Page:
Osteoarthritis is the most common joint disease in the world.  Its prevalence in the hip joint is observed to have dramatic adverse effects on the quality of life of aging adults and can contribute to more significant health issues.  Hip osteoarthritis (HOA) reflects a breakdown in hip mechanics, muscle strength, and decreased biomechanics. [4, 8] The purpose of this study is to compare the relationship between deficits in hip mechanics of the frontal (primary) and sagittal (secondary) planes onto physical function, using validated physical performance and muscle strength metrics in adults with HOA. We hypothesized that more significant deficits in the involved limb's hip mechanics (angle, moment, power) would be associated with poorer Two-Minute Walk Test and 30-Second Sit-to-Stand Test performance. We also hypothesized that more significant deficits in hip mechanics would be associated with greater hip abduction, knee extension, and knee flexion weakness of the involved limb. The data collection and processing have been assisted by Chelsea Wilbur and Bennet Browning. This study is still in progress; results and discussion will be added upon completion.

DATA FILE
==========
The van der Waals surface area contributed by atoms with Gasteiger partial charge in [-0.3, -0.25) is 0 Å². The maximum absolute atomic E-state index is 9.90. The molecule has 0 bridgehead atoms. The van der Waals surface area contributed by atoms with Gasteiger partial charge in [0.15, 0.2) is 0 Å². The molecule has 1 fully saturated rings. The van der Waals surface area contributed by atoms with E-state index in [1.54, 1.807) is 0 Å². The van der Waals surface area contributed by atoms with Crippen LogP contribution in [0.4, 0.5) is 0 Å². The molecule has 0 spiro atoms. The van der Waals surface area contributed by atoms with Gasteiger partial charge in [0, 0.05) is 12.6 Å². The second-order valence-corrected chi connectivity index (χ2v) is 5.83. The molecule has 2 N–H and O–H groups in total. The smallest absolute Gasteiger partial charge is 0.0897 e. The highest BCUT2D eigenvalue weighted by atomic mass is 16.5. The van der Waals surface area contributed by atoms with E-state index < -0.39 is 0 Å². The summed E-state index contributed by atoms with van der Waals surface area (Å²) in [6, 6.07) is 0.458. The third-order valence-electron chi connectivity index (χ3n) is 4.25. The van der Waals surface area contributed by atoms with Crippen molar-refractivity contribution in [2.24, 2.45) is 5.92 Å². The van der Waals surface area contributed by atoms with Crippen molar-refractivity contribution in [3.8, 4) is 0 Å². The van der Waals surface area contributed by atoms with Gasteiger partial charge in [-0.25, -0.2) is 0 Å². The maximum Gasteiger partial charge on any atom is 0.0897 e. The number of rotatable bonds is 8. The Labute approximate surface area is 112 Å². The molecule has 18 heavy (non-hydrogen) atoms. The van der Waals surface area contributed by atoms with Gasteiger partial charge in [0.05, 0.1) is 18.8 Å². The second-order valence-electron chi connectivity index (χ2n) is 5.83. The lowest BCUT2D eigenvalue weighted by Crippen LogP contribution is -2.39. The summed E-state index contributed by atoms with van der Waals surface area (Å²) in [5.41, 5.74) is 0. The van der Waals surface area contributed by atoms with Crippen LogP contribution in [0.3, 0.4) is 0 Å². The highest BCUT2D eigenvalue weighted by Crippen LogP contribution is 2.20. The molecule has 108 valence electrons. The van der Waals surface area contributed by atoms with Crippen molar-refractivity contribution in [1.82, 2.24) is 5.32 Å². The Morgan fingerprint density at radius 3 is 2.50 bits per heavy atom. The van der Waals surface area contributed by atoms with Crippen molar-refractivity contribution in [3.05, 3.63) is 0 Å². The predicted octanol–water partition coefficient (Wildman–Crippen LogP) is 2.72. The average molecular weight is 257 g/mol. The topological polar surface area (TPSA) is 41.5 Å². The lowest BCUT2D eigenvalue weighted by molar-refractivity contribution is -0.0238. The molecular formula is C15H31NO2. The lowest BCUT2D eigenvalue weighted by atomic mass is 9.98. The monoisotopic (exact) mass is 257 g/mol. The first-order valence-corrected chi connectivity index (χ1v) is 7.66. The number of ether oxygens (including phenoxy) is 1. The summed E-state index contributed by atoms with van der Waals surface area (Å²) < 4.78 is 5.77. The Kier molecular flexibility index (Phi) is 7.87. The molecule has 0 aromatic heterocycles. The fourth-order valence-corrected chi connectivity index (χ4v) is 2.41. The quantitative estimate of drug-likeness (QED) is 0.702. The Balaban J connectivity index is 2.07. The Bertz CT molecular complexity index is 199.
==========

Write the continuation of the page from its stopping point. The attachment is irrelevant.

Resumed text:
University / Institution: University of Utah
Format: In Person
SESSION A (9:00-10:30AM)
Area of Research: Health & Medicine
Faculty Mentor: Jesse Christensen